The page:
I like this sad cherry blossom ballad, in a video that helpfully includes all the words in Japanese and English. Unfortunately I don’t know the name of the singer. Maybe some reader knows? As someone else pointed out on the interwebs, this ballad seems to suit the unsettled mood of Japan post-quake.
I love the combination of this youth’s purple and blue outfit beneath the pink lanterns set up for cherry blossom season. Amidst all the drab gray concrete of Tokyo, there is natural and human color everywhere!
Glorious Edo-style cherry blossom music video by Canadian/Japanese band Monkey Majik. Catchy tune and amazing music video. Will this be the song of the season?
(Disclosure: I used to hate this band because the foreigners’ Japanese is so much better than mine. Ok, I was jealous. But I *luv* this video).
Wednesday I was biking to my gym yoga class and admiring the sakura in full bloom along the Kanda River between Nakano Sakaue and Higashi Nakano. After class, I noticed that the warm weather and wind was starting a “snowfall” of petals along the path and in the river. How quickly sakura ends.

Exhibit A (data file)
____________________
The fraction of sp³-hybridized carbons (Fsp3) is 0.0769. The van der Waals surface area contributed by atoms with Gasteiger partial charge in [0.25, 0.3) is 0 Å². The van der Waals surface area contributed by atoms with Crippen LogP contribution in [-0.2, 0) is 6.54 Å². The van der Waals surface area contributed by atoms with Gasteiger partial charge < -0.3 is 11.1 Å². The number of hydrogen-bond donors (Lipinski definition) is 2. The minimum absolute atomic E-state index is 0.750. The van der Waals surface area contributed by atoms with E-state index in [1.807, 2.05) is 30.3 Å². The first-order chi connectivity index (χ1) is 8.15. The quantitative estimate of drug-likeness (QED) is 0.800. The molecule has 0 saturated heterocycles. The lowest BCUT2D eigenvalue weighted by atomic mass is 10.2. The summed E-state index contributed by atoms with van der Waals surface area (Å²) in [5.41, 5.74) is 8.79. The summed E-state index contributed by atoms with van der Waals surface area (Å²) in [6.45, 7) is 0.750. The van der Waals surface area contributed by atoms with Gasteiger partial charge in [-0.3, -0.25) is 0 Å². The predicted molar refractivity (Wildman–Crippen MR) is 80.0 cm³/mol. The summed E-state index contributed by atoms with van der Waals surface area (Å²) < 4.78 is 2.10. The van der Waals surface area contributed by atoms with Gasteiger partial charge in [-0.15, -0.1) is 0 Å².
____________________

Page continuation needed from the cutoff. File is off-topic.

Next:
The photo above is from Zenpujiki River, near the in-laws’ ceramic studio. Rivers are perfect settings for sakura. Hanami at the narrow park along this river in Suginami is more neighborly and less crazed than more celebrated parks. Below is a night image from central Nakano, where many old cherry trees line Nakano Dori. The lighting is supplied by local institution, Don Ki (the nickname for low-priced emporium Don Quijote). And you can see the moon in the upper right corner.
After a few more days, cherry blossom season will be over.
This weekend is officially peak hanami, or cherry blossom viewing. The husband and I visited famous Inokashira Koen in Kichijoji on Friday afternoon. The trees were beautiful, particularly how the old branches extend over the pond.
Since it was still a weekday, the park was full but not as crazy as it will be over the weekend. There were many blue sheets laid out for picnic-drinking parties, with just a few early birds saving spots for their friends. We saw many over-the-top outfits on people of all ages. And a remarkably genki-looking man told us about his 6 years war experience in Myanmar and his love for bananas and pineapples; turns out he’s 91.
The heavy rains ended sakura season. However, other cherry varities are busting out in bloom. These are two trees adjacent to our apartment building.
The cherry blossom season (さくら) is peaking, with the petals now blowing off the trees with the wind and forming what looks like pink snow on the ground. In a few more days, 2008 sakura will be over. My forecast is that there will be a lot of public outdoor drinking this weekend (はなみ).
Cherry blossoms (さくら）are reaching peak season in Tokyo, and Japanese are crazy about viewing them (はなみ). I love how the seasonal spirit ranges from gorgeous, well-pruned specimens to cheap, plastic decorations in some of the less sightly parts of Nakano.
In front of the Imperial Palace (こうきょ):
Besides the power lines near Nakano Broadway: